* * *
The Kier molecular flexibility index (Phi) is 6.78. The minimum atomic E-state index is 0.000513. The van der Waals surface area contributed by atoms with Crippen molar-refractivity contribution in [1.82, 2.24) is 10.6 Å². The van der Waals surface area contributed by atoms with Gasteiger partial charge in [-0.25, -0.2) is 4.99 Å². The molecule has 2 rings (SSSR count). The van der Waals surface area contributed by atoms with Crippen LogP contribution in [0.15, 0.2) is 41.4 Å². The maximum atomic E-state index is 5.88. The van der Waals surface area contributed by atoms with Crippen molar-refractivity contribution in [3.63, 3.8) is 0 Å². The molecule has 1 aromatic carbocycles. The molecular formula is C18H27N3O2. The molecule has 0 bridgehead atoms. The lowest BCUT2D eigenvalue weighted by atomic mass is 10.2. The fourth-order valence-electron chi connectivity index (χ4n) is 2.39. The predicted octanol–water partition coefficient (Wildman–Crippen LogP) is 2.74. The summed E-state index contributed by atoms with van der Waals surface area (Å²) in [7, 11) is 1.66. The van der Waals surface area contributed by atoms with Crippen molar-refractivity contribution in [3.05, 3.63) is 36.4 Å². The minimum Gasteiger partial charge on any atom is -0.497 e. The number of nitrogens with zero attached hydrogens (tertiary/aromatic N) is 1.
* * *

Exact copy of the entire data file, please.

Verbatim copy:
The Kier molecular flexibility index (Phi) is 6.78. The minimum atomic E-state index is 0.000513. The van der Waals surface area contributed by atoms with Crippen molar-refractivity contribution in [1.82, 2.24) is 10.6 Å². The van der Waals surface area contributed by atoms with Gasteiger partial charge in [-0.25, -0.2) is 4.99 Å². The molecule has 2 rings (SSSR count). The van der Waals surface area contributed by atoms with Crippen LogP contribution in [0.15, 0.2) is 41.4 Å². The maximum atomic E-state index is 5.88. The van der Waals surface area contributed by atoms with Crippen molar-refractivity contribution in [3.63, 3.8) is 0 Å². The molecule has 1 aromatic carbocycles. The molecular formula is C18H27N3O2. The molecule has 0 bridgehead atoms. The lowest BCUT2D eigenvalue weighted by atomic mass is 10.2. The fourth-order valence-electron chi connectivity index (χ4n) is 2.39. The predicted octanol–water partition coefficient (Wildman–Crippen LogP) is 2.74. The summed E-state index contributed by atoms with van der Waals surface area (Å²) in [7, 11) is 1.66. The van der Waals surface area contributed by atoms with Crippen molar-refractivity contribution in [3.05, 3.63) is 36.4 Å². The minimum Gasteiger partial charge on any atom is -0.497 e. The number of nitrogens with zero attached hydrogens (tertiary/aromatic N) is 1.